They were destructive to Christian fellowship. Jude uses two images to illuminate this: that of a hidden reef and of a shameless shepherd. The believers’ feasts were love feasts, assembly meetings in which the bond of Christian fellowship was expressed and enjoyed. Surely everything was fine on the surface, but their danger lay in what would destroy the unseen foundations, like a reef would do to a ship. So then, we learn to abstain from surface-level discernment and examine the heart of deeper issues.
Further, Jude speaks of fearless and self-centered men who cared (shepherded) for themselves. Not only were they hidden, but they appeared confident among God’s people, as if they belonged. This is especially dangerous. Since humans are followers by nature, another’s self-confidence often draws them, and blindly so. Not only can good circumstances be superficial, but good reputations can be as well unless they have been rigorously tested. This is the point of deception: it is not easy to identify. But we must identify it nevertheless.
They had the form but no true substance. Jude also gives two illustrations for this: waterless clouds and uprooted trees. A waterless cloud has little more than the value of a decoration. It provides no nourishment. It contributes nothing. And, since it is not weighed down by any substance, it easily drifts. So the apostates, since they have nothing theological to give for spiritual nourishment, neither are they themselves theologically rooted. Commitment to doctrine or to the assembly means nothing to them because there is nothing of spiritual purpose in them.
The uprooted tree contributes a similar message. It is fruitless because it is rootless. It is doubly dead because of both factors; therefore, there is no hope for its revival. Such is the case with apostates. They neither give evidence of salvation nor have its substance. But just as a fruitless tree still maintains its form, so the apostates still maintained their Christian identity though possessing nothing Christian.
They were uncontrolled and destined for darkness and shame. There are two illustrations that correspond to this point as well: uncontrolled waves and wandering stars. Just as agitated waves produce nothing of profit, so the ever-wavering apostates only contribute refuse. Just as wanderings starts can give no guidance to mariners, so the anti-truth teachers only lead people astray. There is deliberate irony, then, that just as these deceivers contributed to spiritual darkness, so their lot would be eternal darkness.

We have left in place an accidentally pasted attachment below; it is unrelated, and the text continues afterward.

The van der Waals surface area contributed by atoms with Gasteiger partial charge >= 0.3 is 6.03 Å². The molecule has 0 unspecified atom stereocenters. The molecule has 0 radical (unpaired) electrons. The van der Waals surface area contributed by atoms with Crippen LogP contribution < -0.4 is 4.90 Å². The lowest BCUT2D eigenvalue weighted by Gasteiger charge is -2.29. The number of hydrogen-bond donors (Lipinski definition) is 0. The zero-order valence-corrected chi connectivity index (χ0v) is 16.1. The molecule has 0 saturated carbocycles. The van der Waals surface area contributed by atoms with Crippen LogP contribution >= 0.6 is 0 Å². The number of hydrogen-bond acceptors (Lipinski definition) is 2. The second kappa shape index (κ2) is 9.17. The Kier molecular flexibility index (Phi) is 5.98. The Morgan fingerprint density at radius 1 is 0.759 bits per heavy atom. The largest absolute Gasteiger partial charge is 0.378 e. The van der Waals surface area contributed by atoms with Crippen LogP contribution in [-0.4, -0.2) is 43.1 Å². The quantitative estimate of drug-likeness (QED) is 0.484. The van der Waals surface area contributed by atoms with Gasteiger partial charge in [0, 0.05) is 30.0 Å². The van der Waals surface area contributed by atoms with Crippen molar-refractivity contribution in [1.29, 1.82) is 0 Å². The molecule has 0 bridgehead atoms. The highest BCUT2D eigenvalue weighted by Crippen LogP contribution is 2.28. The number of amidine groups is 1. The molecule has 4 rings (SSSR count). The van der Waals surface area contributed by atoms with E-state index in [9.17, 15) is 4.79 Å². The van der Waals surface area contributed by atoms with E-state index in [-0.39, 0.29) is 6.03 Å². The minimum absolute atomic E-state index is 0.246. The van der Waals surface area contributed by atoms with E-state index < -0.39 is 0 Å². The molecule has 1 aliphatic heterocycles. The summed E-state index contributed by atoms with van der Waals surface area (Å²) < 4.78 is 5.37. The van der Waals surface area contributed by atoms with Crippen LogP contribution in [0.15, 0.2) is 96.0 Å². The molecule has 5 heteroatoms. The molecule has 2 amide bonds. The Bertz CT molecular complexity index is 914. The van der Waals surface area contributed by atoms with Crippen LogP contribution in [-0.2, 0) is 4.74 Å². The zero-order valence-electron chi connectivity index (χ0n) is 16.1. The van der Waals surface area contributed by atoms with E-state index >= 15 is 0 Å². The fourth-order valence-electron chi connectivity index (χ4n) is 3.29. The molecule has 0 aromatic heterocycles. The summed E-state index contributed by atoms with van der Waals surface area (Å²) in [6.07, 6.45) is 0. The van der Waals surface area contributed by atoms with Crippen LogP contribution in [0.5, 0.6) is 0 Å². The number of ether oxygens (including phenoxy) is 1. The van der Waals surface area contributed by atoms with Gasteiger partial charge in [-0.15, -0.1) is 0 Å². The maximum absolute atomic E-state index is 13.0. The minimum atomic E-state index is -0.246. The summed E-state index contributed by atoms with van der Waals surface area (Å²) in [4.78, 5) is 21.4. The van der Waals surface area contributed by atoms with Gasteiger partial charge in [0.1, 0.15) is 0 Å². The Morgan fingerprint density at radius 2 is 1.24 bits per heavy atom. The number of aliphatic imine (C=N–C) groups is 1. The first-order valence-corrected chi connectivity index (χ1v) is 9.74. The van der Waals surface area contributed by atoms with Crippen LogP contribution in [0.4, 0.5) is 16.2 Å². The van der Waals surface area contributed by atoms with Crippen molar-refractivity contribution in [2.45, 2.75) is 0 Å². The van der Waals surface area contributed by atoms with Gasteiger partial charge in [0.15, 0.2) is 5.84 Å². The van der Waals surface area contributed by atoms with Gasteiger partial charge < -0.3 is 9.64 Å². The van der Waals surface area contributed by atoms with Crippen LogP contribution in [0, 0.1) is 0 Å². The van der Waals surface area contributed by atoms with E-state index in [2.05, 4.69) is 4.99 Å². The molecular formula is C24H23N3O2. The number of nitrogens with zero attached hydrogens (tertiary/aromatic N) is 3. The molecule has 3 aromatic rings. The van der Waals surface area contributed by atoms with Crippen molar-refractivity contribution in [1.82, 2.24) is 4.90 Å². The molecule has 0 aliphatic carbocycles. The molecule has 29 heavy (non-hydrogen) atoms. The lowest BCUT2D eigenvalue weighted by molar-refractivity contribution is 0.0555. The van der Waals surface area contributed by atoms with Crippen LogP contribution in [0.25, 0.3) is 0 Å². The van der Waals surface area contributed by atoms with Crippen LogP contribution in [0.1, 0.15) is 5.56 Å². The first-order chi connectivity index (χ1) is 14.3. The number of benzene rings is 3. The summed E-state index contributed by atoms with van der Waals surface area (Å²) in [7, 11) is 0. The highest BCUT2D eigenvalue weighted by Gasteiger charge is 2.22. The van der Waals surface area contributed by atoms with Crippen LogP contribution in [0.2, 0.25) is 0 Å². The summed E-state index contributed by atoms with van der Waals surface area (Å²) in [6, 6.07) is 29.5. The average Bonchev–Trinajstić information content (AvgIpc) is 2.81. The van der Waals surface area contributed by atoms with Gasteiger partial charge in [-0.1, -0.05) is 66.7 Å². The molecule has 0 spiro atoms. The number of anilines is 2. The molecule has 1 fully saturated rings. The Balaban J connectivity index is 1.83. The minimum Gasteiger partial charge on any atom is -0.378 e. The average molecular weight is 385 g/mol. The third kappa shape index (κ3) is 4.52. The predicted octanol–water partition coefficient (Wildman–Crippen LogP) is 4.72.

So then, the three-part test for error is:
- Understand that superficial discernment is deceptive. Error is usually difficult to detect.
- Look for the personal evidence of the person in question; determine if there is true substance.
- Look at how the person in question has guided others; determine if he contributes any value.
These Men Were Prophesied by Enoch (v. 14-15).
SYNOPSIS. It was also about these men that Enoch [We know he was a man of prophecy by the name he gave his son; Methuselah means “when he dies, it shall come,” perfectly aligning with the Flood.], in the seventh generation from Adam [particularly at the time when the world’s departure from God was growing flagrant], prophesied, saying, “Behold, the Lord came [could be translated as present, better aligning with a foretelling of an event] with many thousands of His holy ones [reinforcing the authority of angelic beings], to execute judgment upon all, and to convict all the ungodly of all their ungodly deeds which they have done in an ungodly way [perhaps at the initiation of the Millennium], and of all the harsh things which ungodly [Note the repetition of the word “ungodly.”] sinners have spoken against Him.” [This prophecy probably references no particular event but is a general quotation to emphasize the ancient roots of the idea that God judges ungodliness. We cannot read too much into this text.]